On May 12, 2009, Marco Rubio, then a candidate for the U.S. Senate from Florida, arrived in the U.S. Capitol for a pivotal meeting with Sen. Jim DeMint of South Carolina. Florida’s Republican leaders wanted the seat for then-Gov. Charlie Crist, then considered a shoo-in, and DeMint’s job was to persuade Rubio to drop his campaign. Instead, Marco Rubio made grown men cry.
“He was young and eager to make his case,” writes DeMint in his book The Great American Awakening (Rubio wrote the foreword). “His parents had fled Cuba as refugees, coming to America with great hopes of a nation promising a better life for their children.” Compelling stuff. “The Rubio family knew what it was like to lose their country. Rubio was afraid Americans were on the verge of losing their country and desperately wanted to stop the Washington politicians who were guiding America into the abyss.”
People in the room were “tearing up,” writes DeMint. “Rubio’s passion and genuineness left me speechless.”
Well, define “genuineness.” On Thursday the Washington Post revealed the results of a deep dive into Rubio’s family history. Rubio’s parents didn’t actually flee Cuba when Fidel Castro took power in 1959. They had moved to the United States in 1956. They thought about going back in 1961. Recoiling at what Castro was doing to the place, they decided to stay in the States.
But the Post’s scoop, as the Miami Herald has pointed out, was missing something: In speeches, commercials, and interviews, Rubio does not paint a dramatic tale of his parents fleeing as the Communists marched. (Until he changed it Friday afternoon, Rubio’s official biography said that his parents came to the United States “following Fidel Castro’s takeover.”) If anyone fights back the tears long enough to listen to him, he describes his parents only as Cuban exiles upset at what their country turned into. Anyone who’s ever tried to woo first-generation Cuban voters over to the Democrats can tell you: That’s a pretty common view.
Rubio plays a pivotal role in Republican politics. His family saga isn’t just an allegory for what could happen to America, it is a warning of what is already happening. It’s one thing for Glenn Beck to call Barack Obama a Communist—yawn, whatever, see you at the Bircher potluck. It’s another thing for the son of Cuban exiles to call Obama a Communist.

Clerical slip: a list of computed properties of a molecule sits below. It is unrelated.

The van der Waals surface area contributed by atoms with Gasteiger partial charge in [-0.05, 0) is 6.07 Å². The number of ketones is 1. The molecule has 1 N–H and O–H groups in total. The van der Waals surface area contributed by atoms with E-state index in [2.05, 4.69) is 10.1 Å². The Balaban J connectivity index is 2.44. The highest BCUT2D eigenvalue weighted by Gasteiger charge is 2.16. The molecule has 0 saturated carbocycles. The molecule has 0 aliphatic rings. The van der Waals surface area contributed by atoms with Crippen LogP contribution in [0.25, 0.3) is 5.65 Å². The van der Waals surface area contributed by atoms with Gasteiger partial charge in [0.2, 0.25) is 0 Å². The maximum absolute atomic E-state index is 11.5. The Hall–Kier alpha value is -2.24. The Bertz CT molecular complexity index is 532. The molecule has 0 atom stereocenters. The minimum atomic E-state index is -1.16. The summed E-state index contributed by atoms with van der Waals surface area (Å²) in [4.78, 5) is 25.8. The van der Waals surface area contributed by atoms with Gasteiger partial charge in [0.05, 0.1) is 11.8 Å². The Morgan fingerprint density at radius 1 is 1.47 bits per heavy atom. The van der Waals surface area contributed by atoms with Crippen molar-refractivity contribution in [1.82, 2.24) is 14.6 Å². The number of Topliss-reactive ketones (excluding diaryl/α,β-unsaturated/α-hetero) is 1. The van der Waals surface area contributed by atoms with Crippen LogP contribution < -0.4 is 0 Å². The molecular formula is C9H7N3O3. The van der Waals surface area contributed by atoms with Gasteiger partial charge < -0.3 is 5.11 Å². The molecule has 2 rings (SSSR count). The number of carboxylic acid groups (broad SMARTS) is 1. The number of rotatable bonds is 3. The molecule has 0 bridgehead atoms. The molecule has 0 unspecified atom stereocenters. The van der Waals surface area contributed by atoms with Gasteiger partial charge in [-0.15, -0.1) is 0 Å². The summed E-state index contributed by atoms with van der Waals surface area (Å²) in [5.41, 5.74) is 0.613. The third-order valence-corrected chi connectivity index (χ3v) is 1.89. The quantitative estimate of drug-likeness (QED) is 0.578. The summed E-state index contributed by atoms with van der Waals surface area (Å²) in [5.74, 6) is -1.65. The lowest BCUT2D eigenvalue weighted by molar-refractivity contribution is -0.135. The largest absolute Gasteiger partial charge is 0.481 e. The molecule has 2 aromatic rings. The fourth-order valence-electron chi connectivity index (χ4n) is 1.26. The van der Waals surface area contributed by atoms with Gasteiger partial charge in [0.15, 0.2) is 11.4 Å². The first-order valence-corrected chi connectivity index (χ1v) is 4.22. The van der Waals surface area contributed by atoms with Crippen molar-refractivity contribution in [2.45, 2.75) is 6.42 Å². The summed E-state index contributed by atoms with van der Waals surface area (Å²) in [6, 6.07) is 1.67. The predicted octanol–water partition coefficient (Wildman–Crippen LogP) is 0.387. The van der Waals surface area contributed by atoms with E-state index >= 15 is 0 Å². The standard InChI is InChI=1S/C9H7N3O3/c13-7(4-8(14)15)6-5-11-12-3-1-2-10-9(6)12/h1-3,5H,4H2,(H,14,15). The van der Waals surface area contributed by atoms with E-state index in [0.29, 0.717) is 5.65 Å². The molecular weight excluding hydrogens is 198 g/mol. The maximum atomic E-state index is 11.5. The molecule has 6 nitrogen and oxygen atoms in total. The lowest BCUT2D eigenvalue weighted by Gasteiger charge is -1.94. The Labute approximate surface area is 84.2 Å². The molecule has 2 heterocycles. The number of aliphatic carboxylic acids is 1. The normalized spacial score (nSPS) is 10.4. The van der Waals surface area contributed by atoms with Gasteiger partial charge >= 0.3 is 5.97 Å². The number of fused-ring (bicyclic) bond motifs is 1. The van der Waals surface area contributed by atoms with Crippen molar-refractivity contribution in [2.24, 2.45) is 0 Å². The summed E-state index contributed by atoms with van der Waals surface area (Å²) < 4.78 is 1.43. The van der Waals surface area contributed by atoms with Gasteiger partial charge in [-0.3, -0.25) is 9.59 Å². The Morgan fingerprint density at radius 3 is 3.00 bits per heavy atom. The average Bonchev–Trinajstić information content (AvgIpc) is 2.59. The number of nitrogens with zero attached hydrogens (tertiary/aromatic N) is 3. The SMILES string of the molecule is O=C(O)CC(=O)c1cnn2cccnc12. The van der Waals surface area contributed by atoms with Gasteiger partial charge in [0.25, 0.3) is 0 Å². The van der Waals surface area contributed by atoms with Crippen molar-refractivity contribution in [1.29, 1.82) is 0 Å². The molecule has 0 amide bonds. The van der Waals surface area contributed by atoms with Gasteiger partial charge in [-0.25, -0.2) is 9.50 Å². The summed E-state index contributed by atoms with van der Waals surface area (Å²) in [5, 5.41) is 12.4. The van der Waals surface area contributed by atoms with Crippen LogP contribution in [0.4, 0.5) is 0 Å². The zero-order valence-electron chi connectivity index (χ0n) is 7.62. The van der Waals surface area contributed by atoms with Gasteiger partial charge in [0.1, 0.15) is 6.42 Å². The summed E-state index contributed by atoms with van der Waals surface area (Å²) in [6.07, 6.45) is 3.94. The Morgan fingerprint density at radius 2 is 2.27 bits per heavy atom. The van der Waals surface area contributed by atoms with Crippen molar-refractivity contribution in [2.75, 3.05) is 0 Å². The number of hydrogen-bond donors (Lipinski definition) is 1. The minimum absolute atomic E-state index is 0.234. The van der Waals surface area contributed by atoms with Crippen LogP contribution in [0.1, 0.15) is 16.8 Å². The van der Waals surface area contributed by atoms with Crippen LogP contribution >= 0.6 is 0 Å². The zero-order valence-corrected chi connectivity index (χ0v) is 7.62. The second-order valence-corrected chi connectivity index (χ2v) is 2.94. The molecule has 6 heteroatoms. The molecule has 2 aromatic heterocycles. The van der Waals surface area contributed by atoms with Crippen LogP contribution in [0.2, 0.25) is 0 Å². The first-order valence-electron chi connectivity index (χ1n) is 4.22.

Of course, Rubio doesn’t explicitly use that word to describe Obama. He’s smarter than that. He only hints at it in every major speech. At the 2010 Conservative Political Action Conference, when the national media was starting to expect Rubio to beat Crist, the candidate hot-wired the rise of Castro with the goals of Obama. “Do I want my children to grow up in the country that I grew up in,” he said, “or do I want them to grow up in a country like the one my parents grew up in?”
As John Judis pointed out at the time, Rubio said something sort of crazy—that the party of Max Baucus and Steny Hoyer was engineering a Fourth International—and made it sound logical. “Using his own life story,” wrote Judis, “he framed the choice facing Americans in a way that evoked the contrast between his Horatio Alger capitalism and Obama’s or Nancy Pelosi’s socialism.”
Rubio was comparing the changes Obama and Pelosi wanted to engineer—at that point, financial reform and a health care law—with the collapsed command economy of Cuba, in which about four-fifths of workers are public employees. Yes, you can find liberals who extol the virtues of Fidel Castro’s fiefdom (just four years ago, Michael Moore was arguing that we’d be better off if we adopted Cuba’s health care system). But Rubio’s implication, that Democrats would grind away our freedom just as surely as Castro did, was the sort of stuff other Republicans get branded as kooks for saying. Rubio’s personal story, just as with the audition before DeMint, clinches the sale.
Maybe it’s good for Rubio that this is breaking now. Manuel Roig-Franzia, the Post reporter, is working on a book about the senator; this news could have come out much closer to the veepstakes, instead of coming out as everybody’s distracted by the Republican presidential race and Muammar Qaddafi’s bloodied corpse. Roig-Franzia has covered Cuba for years, and he puts the 1956 revelation in the right context. “In Florida,” he writes, “being connected to the post-revolution exile community gives a politician cachet that could never be achieved by someone identified with the pre-Castro exodus, a group sometimes viewed with suspicion.”
That explains what Rubio’s been trying to do: Cash in on the cachet. His version of the Cuban drama is a canary-in-the-coal-mine tale that explains why he opposes Obama. Republicans never get tired of it. In a speech at the Ronald Reagan Presidential Library, one of three big set-piece events designed to build up Rubio’s national image, he even extended the narrative to cover his grandfather, who moved with the family to the United States. “My grandfather loved being Cuban,” said Rubio. “He loved being from Cuba. He never would have left Cuba if he didn’t have to. But he knew America was special. … He knew that he had lost his country, and that the only thing preventing other people in the world from losing theirs to Communism was this country—this nation.”
Rubio’s official response to the Post story came in a column in Politico that got home-page splash treatment. The point it makes is familiar. “People didn’t vote for me because they thought my parents came in 1961, or 1956, or any other year,” Rubio wrote. “Among others things, they voted for me because, as the son of immigrants, I know how special America really is. As the son of exiles, I know how much it hurts to lose your country.”
Are we weeping yet?
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